Saturday, August 19, 2017

Quick Trip: Astoria and Back


I have friends and family members (you know who you are!) who cruise airline reservation sites for deals and have plans made months in advance for getaways to celebrate special occasions. Dave and I are pretty much at the opposite end of that spectrum, waiting until the last minute to make a decision and often ending up staying home, though we usually manage to have a good time regardless.

River traffic view from the balcony.

Our anniversary this year was no different in terms of advance planning, but we were determined to take the bull by the horns and get out of town for at least one night. A favorite place of ours is Astoria, a historic port at the confluence of the Columbia River and the Pacific Ocean that's experiencing a renaissance with breweries, restaurants and retail flocking to its downtown core.

Just inside of two hours' drive from Portland, Astoria is perfect for a day trip or quick overnight. On a previous trip we'd stayed at the Cannery Pier Hotel (top photo), and decided to return there to enjoy one of the rooms that sit right on (actually over) the river. With a balcony featuring a front row seat to the river traffic plowing by under the Astoria-Megler Bridge, it provided a romantic moment for a glass of champagne before we headed downtown for dinner.

View from Clemente's dining room.

Clemente's had just opened downtown when we first went there, then in 2015 relocated to a dockside location on the town's Riverwalk promenade. The new location, now calling itself a "café and public house," is more casual and relaxed, a better fit with the restaurant's reasonably priced menu showcasing fresh local seafood and produce, and the setting with its view out over the river is wonderful.

3 Cups Coffee House.

Another new discovery, which Dave ferreted out the next morning, was 3 Cups Coffee House, handily located just a short stroll across the main road from our hotel and featuring coffee from local Columbia River Coffee Roaster. A sweet, casual throwback to coffee houses of old, the brews are solid, the food hearty and simple and the service fast but friendly…definitely worth a stop any time of day.

A quick drive down Highway 101 got us to the beach, where we could take a walk in the surf for an hour or so before hitting the road for the drive home, feeling pretty smug that we were able to get ourselves out of town to celebrate. Who knows, with this success in our pocket we might start planning for next year!

Tuesday, August 15, 2017

Samfaina: Spain's Ratatouille


Contributor Jim Dixon's been on a tear lately over the cooking of Spain, inspired by the release of his pal Robin Willis's new cookbook from Bar Pinotxo in Barcelona. Here's his version of one of the legendary bar's signature dishes.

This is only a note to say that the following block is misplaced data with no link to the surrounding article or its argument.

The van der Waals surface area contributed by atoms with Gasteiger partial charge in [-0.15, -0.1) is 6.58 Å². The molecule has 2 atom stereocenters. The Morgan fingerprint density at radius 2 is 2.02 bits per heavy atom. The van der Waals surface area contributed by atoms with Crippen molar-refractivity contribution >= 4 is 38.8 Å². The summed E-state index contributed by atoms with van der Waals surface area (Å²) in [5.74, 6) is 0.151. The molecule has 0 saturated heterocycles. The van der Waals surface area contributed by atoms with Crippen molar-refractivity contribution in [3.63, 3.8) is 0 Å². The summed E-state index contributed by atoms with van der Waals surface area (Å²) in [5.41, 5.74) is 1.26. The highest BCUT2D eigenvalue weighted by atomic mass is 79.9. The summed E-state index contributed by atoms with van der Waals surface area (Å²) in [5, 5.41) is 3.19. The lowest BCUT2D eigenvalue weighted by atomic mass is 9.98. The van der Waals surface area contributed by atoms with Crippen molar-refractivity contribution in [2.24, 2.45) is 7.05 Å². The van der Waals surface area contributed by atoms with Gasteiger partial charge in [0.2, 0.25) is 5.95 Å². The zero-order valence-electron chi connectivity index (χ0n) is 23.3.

With basically the same ingredients and cooking technique, samfaina usually gets tagged as Spanish ratatouille. But Catalonians would argue that their neighbors to the north are really just making French samfaina. We can leave the wrangling to the nationalist gastronomes and just be happy it's the time of year when all of the produce used in making this summery dish are abundant and delicious.

Samfaina

To make samfaina, you'll need an eggplant, a zucchini or two, an onion, some kind of not-very-hot pepper (green preferred, but not a green bell pepper unless that's all you can find), a clove or two of garlic and a few good tomatoes. (If you're a fan of the version served at Bar Pinotxo in Barcelona, add raisins and pine nuts to the shopping list; add the raisins with eggplant, toast the nuts and add at the end.)

Start by chopping the onion and cooking long and slow in plenty of extra virgin olive oil. While the onion is getting soft and golden brown, cut your tomatoes in half (across their "equator" so the stem end is on one half). Most recipes, including Pinotxo's, tell you squeeze out the seeds, but the seeds and their surrounding "jelly" contain most of the umami-rich glutamtes, so leave them in. Rub the cut tomatoes gently across the large holes of a box grater (over a bowl, natch) until all that's left is the peel.

Add the grated tomato to the onions with some salt and cook for about 15 minutes (or longer) until they've thickened. Cut the eggplant, zucchini, garlic and pepper into small pieces and add. Cook over low heat for at least an hour (or, if you have time, put the skillet in the oven at 200° for a few hours, checking and stirring every once in awhile).

In the end you want a thick, jam-like sauce. You can eat samfaina by itself, spread it on grilled bread, set a piece of fish on it, spoon it over chicken, or stir it into a bowl of garbanzos. It tastes like slow-cooked summer.

Sunday, August 13, 2017

Food News: Big Dairies Threaten Family Farms


This month Friends of Family Farmers launched a new blog it's calling Corporate Ag Watch to highlight the difference and expose the influence that corporate agribusiness interests have in our state. It aims to connect the dots between lobbying, campaign finance activity and policy outcomes that don’t often get covered in the press.

Oregon agriculture is predominantly made up of small and mid-sized family farms. According to the most recent USDA Census of Agriculture, of the approximately 35,500 farms in Oregon, 84% are individually or family owned. In terms of size, 81% of Oregon farms are under 180 acres, with over 61% under 50 acres. Additionally, 87% of Oregon farms have under $100,000 in sales per year. While some family farms may be larger in size or may be incorporated, smaller and mid-sized farms are the backbone of Oregon’s agricultural economy, our local and regional food systems, and many rural communities.

However, corporate agriculture is generally dominated by out-of-state companies whose primary concern seems to only be about profits, not the well-being of small and mid-sized farms. Despite Oregon’s small family farm reputation, large agribusiness companies spend a lot of money on lobbying and political activities here in order to make sure their interests are taken care of by the state’s policymakers.

Unlimited Corporate Campaign Contributions in Oregon

Did you know that Oregon is one of only six states with no limits on corporate money in politics? This means that corporations can give unlimited money directly to the political action committees (PACs) that fund candidates and elected officials as they run for office. Twenty two states ban corporate campaign money completely, but Oregon is not one of them.

At the risk of stating the obvious, this means that individual corporations with deep pockets can have a tremendous amount of influence over the political process in Oregon.

Cow standing in waste at Threemile Canyon.